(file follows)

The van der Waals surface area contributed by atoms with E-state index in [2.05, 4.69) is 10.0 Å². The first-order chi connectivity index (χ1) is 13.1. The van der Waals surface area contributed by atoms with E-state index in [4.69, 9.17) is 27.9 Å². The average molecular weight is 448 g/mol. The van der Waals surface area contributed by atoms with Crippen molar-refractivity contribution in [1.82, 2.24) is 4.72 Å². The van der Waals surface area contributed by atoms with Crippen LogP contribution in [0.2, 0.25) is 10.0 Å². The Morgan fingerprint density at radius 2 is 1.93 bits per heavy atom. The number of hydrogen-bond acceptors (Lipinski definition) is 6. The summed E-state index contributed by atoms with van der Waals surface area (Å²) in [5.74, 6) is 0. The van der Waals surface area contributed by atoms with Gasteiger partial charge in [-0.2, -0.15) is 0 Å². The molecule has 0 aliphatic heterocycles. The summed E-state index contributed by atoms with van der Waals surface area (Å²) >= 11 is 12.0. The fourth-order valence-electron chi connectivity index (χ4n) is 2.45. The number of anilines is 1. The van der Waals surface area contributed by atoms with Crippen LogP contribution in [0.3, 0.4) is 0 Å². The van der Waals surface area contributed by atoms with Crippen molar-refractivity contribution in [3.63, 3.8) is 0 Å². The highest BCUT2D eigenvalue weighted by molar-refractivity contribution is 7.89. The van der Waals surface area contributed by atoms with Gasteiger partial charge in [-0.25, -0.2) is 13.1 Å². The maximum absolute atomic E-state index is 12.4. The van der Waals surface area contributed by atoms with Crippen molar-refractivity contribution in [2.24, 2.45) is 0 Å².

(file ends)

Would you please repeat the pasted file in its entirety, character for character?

The van der Waals surface area contributed by atoms with E-state index in [2.05, 4.69) is 10.0 Å². The first-order chi connectivity index (χ1) is 13.1. The van der Waals surface area contributed by atoms with E-state index in [4.69, 9.17) is 27.9 Å². The average molecular weight is 448 g/mol. The van der Waals surface area contributed by atoms with Crippen molar-refractivity contribution in [1.82, 2.24) is 4.72 Å². The van der Waals surface area contributed by atoms with Crippen LogP contribution in [0.2, 0.25) is 10.0 Å². The Morgan fingerprint density at radius 2 is 1.93 bits per heavy atom. The number of hydrogen-bond acceptors (Lipinski definition) is 6. The summed E-state index contributed by atoms with van der Waals surface area (Å²) in [5.74, 6) is 0. The van der Waals surface area contributed by atoms with Gasteiger partial charge in [-0.2, -0.15) is 0 Å². The molecule has 0 aliphatic heterocycles. The summed E-state index contributed by atoms with van der Waals surface area (Å²) >= 11 is 12.0. The fourth-order valence-electron chi connectivity index (χ4n) is 2.45. The number of anilines is 1. The van der Waals surface area contributed by atoms with Crippen LogP contribution in [0.3, 0.4) is 0 Å². The van der Waals surface area contributed by atoms with Crippen molar-refractivity contribution in [3.63, 3.8) is 0 Å². The highest BCUT2D eigenvalue weighted by molar-refractivity contribution is 7.89. The van der Waals surface area contributed by atoms with Gasteiger partial charge in [-0.25, -0.2) is 13.1 Å². The maximum absolute atomic E-state index is 12.4. The van der Waals surface area contributed by atoms with Crippen molar-refractivity contribution in [2.24, 2.45) is 0 Å².